What I’ve learned from leading virtual programs this summer

With the recent spike in COVID cases around the country, many people and organizations are again reassessing the immediate need to get back to business, school, and more.  We’ve had a (relatively) busy summer filled with virtual programs for summer camps and libraries.
I’ve picked up a few tricks along the way when it comes to facilitating virtual programs on Zoom and similar platforms. Could any of these help you with your next remote meeting?

Be patient – be very, very patient

I’ve had the pleasure of facilitating mostly groups of kids during our online summer programs.  Now, working with kids takes lots of patience anyway, but add online technology into the mix and you’ve reached a new level of patience.

For the most part, I’m amazed at how well-behaved the kiddos are during the online sessions.  I’m assuming they’ve already sat for hours in front of a screen before they come to my program. But what takes patience isn’t their behavior (leaps and bounds ahead of the behavior for our in-person programs), but rather the technology.

Screens freeze.  Someone used the “old” Zoom invite link.  Adorable babies, dogs, and cats cry, jingle, and leap in the background. Your screen share suddenly doesn’t work and you have to apologize profusely while randomly pressing keys to make it look like you’re doing something to fix it.

It’s a lesson in patience for sure.  Take a deep breath, laugh about it, and move on.

Adapt – go with the flow

Speaking of moving on, those technology foibles make it necessary for us to adapt quickly to change and think on our feet (even when we’re sitting on our keasters).

A little background – my laptop is 5 years old, which in computer years is about a zillion.  It doesn’t know how to run Zoom and share audio or video at the same time.  So I started using my husband’s old laptop (curiously older than mine) to do Zoom calls where I need to do more than just speak.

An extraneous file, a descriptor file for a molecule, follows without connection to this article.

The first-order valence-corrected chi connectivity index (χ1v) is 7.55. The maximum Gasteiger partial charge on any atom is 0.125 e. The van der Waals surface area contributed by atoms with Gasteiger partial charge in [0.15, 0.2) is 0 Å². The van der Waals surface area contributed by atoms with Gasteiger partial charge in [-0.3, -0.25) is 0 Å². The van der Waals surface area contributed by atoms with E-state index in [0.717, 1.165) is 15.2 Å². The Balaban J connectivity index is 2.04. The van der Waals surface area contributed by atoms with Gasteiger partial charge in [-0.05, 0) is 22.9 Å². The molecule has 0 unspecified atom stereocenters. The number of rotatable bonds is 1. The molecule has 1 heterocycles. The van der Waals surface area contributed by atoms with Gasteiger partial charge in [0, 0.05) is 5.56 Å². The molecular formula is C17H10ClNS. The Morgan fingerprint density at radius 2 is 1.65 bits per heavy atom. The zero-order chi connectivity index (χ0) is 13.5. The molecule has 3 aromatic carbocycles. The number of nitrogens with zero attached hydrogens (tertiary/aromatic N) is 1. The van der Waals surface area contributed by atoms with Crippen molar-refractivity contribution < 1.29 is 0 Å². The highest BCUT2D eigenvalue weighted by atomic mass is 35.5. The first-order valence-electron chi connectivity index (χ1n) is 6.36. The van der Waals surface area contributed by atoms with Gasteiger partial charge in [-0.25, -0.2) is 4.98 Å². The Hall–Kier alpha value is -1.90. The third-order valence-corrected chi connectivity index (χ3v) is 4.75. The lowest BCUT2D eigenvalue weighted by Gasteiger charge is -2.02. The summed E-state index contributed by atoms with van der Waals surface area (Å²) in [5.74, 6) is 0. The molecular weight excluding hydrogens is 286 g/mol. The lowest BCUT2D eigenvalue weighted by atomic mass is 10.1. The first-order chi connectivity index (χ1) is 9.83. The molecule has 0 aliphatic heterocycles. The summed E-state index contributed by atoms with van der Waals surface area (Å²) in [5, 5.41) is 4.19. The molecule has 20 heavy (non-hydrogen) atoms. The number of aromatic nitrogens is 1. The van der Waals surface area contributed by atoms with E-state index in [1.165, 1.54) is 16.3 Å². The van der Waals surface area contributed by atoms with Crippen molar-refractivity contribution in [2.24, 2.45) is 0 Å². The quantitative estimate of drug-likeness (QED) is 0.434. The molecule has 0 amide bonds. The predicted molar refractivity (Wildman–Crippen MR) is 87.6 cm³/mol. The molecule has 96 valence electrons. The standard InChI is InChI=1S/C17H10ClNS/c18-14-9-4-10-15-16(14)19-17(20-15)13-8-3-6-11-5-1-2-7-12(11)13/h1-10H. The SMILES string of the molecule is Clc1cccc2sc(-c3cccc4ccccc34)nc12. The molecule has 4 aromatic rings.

It’s a comfort to know others are in the same boat, and we can be patient with one another when things go awry.  Computer not working?  Dial in on your phone.  Missed the live call because your dog threw up all over the floor of your ‘home office?’ Catch the recording.  Adapt!

Be real

Last, recognizing the enormity of the situation but still being able to take it lightly are paramount.  Do you feel more yourself in some ways on a Zoom call?  That’s because we don’t have to deal with the usual social hierarchy that tends to be present at in-person meetings and events – your boss might be taking the call in the laundry room because the kids are trying to home-school at the dining room table.

Seeing everyone at home in their domestic element (at the mercy of WiFi, kids’ and pets’ needs, lawn people right outside their window) paints everyone in the same light.  It breeds authenticity in a way that just can’t be achieved in a board room.

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